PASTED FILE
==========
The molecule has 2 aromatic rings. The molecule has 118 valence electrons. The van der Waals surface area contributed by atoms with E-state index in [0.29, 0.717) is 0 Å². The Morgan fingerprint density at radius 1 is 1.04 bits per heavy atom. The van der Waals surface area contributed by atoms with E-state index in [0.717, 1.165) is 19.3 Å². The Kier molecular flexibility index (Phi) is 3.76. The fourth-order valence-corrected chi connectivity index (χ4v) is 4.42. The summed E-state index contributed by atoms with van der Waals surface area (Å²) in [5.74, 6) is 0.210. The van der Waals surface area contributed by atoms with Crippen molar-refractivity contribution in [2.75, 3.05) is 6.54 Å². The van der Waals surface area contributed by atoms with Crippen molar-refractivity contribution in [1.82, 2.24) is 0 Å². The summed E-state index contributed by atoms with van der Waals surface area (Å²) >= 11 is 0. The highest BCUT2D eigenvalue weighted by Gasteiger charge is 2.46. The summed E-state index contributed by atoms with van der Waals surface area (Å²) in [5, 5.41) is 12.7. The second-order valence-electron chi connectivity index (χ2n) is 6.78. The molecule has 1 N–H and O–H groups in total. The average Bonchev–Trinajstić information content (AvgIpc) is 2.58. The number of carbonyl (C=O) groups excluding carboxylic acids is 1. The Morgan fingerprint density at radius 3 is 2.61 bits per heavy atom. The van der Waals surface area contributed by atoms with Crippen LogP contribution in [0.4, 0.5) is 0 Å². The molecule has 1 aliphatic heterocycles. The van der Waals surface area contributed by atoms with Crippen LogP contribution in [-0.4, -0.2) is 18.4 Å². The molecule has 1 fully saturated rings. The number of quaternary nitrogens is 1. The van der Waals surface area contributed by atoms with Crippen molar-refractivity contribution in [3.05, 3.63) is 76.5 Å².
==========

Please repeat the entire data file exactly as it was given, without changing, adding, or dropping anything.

The molecule has 2 aromatic rings. The molecule has 118 valence electrons. The van der Waals surface area contributed by atoms with E-state index in [0.29, 0.717) is 0 Å². The Morgan fingerprint density at radius 1 is 1.04 bits per heavy atom. The van der Waals surface area contributed by atoms with E-state index in [0.717, 1.165) is 19.3 Å². The Kier molecular flexibility index (Phi) is 3.76. The fourth-order valence-corrected chi connectivity index (χ4v) is 4.42. The summed E-state index contributed by atoms with van der Waals surface area (Å²) in [5.74, 6) is 0.210. The van der Waals surface area contributed by atoms with Crippen molar-refractivity contribution in [2.75, 3.05) is 6.54 Å². The van der Waals surface area contributed by atoms with Crippen molar-refractivity contribution in [1.82, 2.24) is 0 Å². The summed E-state index contributed by atoms with van der Waals surface area (Å²) >= 11 is 0. The highest BCUT2D eigenvalue weighted by Gasteiger charge is 2.46. The summed E-state index contributed by atoms with van der Waals surface area (Å²) in [5, 5.41) is 12.7. The second-order valence-electron chi connectivity index (χ2n) is 6.78. The molecule has 1 N–H and O–H groups in total. The average Bonchev–Trinajstić information content (AvgIpc) is 2.58. The number of carbonyl (C=O) groups excluding carboxylic acids is 1. The Morgan fingerprint density at radius 3 is 2.61 bits per heavy atom. The van der Waals surface area contributed by atoms with Crippen LogP contribution in [0.4, 0.5) is 0 Å². The molecule has 1 aliphatic heterocycles. The van der Waals surface area contributed by atoms with Crippen LogP contribution in [-0.4, -0.2) is 18.4 Å². The molecule has 1 fully saturated rings. The number of quaternary nitrogens is 1. The van der Waals surface area contributed by atoms with Crippen molar-refractivity contribution in [3.05, 3.63) is 76.5 Å².